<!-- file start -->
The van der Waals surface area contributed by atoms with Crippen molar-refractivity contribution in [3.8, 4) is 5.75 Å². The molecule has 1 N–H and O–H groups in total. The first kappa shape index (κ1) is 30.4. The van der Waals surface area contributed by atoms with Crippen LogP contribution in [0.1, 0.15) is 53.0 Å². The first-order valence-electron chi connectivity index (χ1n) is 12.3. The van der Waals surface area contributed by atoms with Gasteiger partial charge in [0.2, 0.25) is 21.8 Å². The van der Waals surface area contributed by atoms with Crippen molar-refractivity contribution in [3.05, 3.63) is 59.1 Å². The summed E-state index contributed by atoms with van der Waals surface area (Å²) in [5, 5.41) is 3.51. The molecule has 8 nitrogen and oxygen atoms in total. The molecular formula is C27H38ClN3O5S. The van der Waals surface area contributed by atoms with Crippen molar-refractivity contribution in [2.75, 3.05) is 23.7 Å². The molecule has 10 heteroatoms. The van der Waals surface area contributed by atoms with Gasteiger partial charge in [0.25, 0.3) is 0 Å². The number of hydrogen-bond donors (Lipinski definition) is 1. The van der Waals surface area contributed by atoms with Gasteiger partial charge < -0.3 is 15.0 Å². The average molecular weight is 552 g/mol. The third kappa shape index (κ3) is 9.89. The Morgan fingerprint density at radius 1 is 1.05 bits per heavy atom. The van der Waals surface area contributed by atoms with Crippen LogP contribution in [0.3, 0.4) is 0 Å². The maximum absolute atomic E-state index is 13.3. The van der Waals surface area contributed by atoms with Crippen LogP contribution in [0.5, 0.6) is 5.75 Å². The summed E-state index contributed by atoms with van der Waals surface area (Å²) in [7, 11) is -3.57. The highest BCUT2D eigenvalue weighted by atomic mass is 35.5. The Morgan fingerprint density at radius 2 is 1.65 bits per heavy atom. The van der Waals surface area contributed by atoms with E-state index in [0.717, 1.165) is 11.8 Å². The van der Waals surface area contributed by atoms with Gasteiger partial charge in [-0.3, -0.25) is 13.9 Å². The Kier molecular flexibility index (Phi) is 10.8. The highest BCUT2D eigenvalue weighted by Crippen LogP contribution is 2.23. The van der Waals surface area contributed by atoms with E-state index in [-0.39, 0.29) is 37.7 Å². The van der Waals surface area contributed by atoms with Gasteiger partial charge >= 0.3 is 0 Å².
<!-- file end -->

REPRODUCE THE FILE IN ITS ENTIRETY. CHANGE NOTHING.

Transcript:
The van der Waals surface area contributed by atoms with Crippen molar-refractivity contribution in [3.8, 4) is 5.75 Å². The molecule has 1 N–H and O–H groups in total. The first kappa shape index (κ1) is 30.4. The van der Waals surface area contributed by atoms with Crippen LogP contribution in [0.1, 0.15) is 53.0 Å². The first-order valence-electron chi connectivity index (χ1n) is 12.3. The van der Waals surface area contributed by atoms with Gasteiger partial charge in [0.2, 0.25) is 21.8 Å². The van der Waals surface area contributed by atoms with Crippen molar-refractivity contribution in [3.05, 3.63) is 59.1 Å². The summed E-state index contributed by atoms with van der Waals surface area (Å²) in [5, 5.41) is 3.51. The molecule has 8 nitrogen and oxygen atoms in total. The molecular formula is C27H38ClN3O5S. The van der Waals surface area contributed by atoms with Crippen molar-refractivity contribution in [2.75, 3.05) is 23.7 Å². The molecule has 10 heteroatoms. The van der Waals surface area contributed by atoms with Gasteiger partial charge in [0.25, 0.3) is 0 Å². The number of hydrogen-bond donors (Lipinski definition) is 1. The van der Waals surface area contributed by atoms with Gasteiger partial charge < -0.3 is 15.0 Å². The average molecular weight is 552 g/mol. The third kappa shape index (κ3) is 9.89. The Morgan fingerprint density at radius 1 is 1.05 bits per heavy atom. The van der Waals surface area contributed by atoms with Crippen LogP contribution in [0.3, 0.4) is 0 Å². The maximum absolute atomic E-state index is 13.3. The van der Waals surface area contributed by atoms with Crippen LogP contribution in [0.5, 0.6) is 5.75 Å². The summed E-state index contributed by atoms with van der Waals surface area (Å²) in [7, 11) is -3.57. The highest BCUT2D eigenvalue weighted by atomic mass is 35.5. The Morgan fingerprint density at radius 2 is 1.65 bits per heavy atom. The van der Waals surface area contributed by atoms with E-state index in [0.717, 1.165) is 11.8 Å². The van der Waals surface area contributed by atoms with Gasteiger partial charge in [-0.3, -0.25) is 13.9 Å². The Kier molecular flexibility index (Phi) is 10.8. The highest BCUT2D eigenvalue weighted by Crippen LogP contribution is 2.23. The van der Waals surface area contributed by atoms with E-state index in [-0.39, 0.29) is 37.7 Å². The van der Waals surface area contributed by atoms with Gasteiger partial charge >= 0.3 is 0 Å².